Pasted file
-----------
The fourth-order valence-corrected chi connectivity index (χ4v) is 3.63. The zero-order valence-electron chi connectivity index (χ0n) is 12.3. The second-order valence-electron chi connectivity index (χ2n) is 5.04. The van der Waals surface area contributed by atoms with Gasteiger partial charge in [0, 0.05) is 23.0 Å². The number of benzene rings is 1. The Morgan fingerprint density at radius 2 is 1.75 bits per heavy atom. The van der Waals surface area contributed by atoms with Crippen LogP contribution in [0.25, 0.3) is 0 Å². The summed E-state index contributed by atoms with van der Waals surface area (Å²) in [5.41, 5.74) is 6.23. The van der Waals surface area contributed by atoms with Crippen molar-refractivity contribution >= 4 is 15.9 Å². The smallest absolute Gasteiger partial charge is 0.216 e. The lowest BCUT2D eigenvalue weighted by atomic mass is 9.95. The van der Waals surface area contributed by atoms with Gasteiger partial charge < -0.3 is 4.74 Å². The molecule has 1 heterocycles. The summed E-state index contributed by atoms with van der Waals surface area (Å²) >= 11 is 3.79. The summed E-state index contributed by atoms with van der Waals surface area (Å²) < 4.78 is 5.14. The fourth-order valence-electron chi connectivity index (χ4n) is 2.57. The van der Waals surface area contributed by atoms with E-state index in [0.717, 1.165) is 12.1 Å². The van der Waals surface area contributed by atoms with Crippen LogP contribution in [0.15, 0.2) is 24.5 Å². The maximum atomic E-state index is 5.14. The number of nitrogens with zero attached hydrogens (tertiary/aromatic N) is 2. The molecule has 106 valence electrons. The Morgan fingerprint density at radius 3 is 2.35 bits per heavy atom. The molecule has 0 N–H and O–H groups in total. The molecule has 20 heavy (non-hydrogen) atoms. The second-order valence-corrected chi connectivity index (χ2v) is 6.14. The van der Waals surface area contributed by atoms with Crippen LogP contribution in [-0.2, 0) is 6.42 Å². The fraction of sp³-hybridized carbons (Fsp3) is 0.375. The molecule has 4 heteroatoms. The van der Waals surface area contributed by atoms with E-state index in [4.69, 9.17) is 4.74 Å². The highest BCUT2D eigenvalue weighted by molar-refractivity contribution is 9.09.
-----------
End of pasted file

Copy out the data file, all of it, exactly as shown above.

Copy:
The fourth-order valence-corrected chi connectivity index (χ4v) is 3.63. The zero-order valence-electron chi connectivity index (χ0n) is 12.3. The second-order valence-electron chi connectivity index (χ2n) is 5.04. The van der Waals surface area contributed by atoms with Gasteiger partial charge in [0, 0.05) is 23.0 Å². The number of benzene rings is 1. The Morgan fingerprint density at radius 2 is 1.75 bits per heavy atom. The van der Waals surface area contributed by atoms with Crippen LogP contribution in [0.25, 0.3) is 0 Å². The summed E-state index contributed by atoms with van der Waals surface area (Å²) in [5.41, 5.74) is 6.23. The van der Waals surface area contributed by atoms with Crippen molar-refractivity contribution >= 4 is 15.9 Å². The smallest absolute Gasteiger partial charge is 0.216 e. The lowest BCUT2D eigenvalue weighted by atomic mass is 9.95. The van der Waals surface area contributed by atoms with Gasteiger partial charge < -0.3 is 4.74 Å². The molecule has 1 heterocycles. The summed E-state index contributed by atoms with van der Waals surface area (Å²) >= 11 is 3.79. The summed E-state index contributed by atoms with van der Waals surface area (Å²) < 4.78 is 5.14. The fourth-order valence-electron chi connectivity index (χ4n) is 2.57. The van der Waals surface area contributed by atoms with E-state index in [0.717, 1.165) is 12.1 Å². The van der Waals surface area contributed by atoms with Crippen LogP contribution in [0.15, 0.2) is 24.5 Å². The maximum atomic E-state index is 5.14. The number of nitrogens with zero attached hydrogens (tertiary/aromatic N) is 2. The molecule has 106 valence electrons. The Morgan fingerprint density at radius 3 is 2.35 bits per heavy atom. The molecule has 0 N–H and O–H groups in total. The molecule has 20 heavy (non-hydrogen) atoms. The second-order valence-corrected chi connectivity index (χ2v) is 6.14. The van der Waals surface area contributed by atoms with Crippen LogP contribution in [-0.2, 0) is 6.42 Å². The fraction of sp³-hybridized carbons (Fsp3) is 0.375. The molecule has 4 heteroatoms. The van der Waals surface area contributed by atoms with E-state index in [4.69, 9.17) is 4.74 Å². The highest BCUT2D eigenvalue weighted by molar-refractivity contribution is 9.09.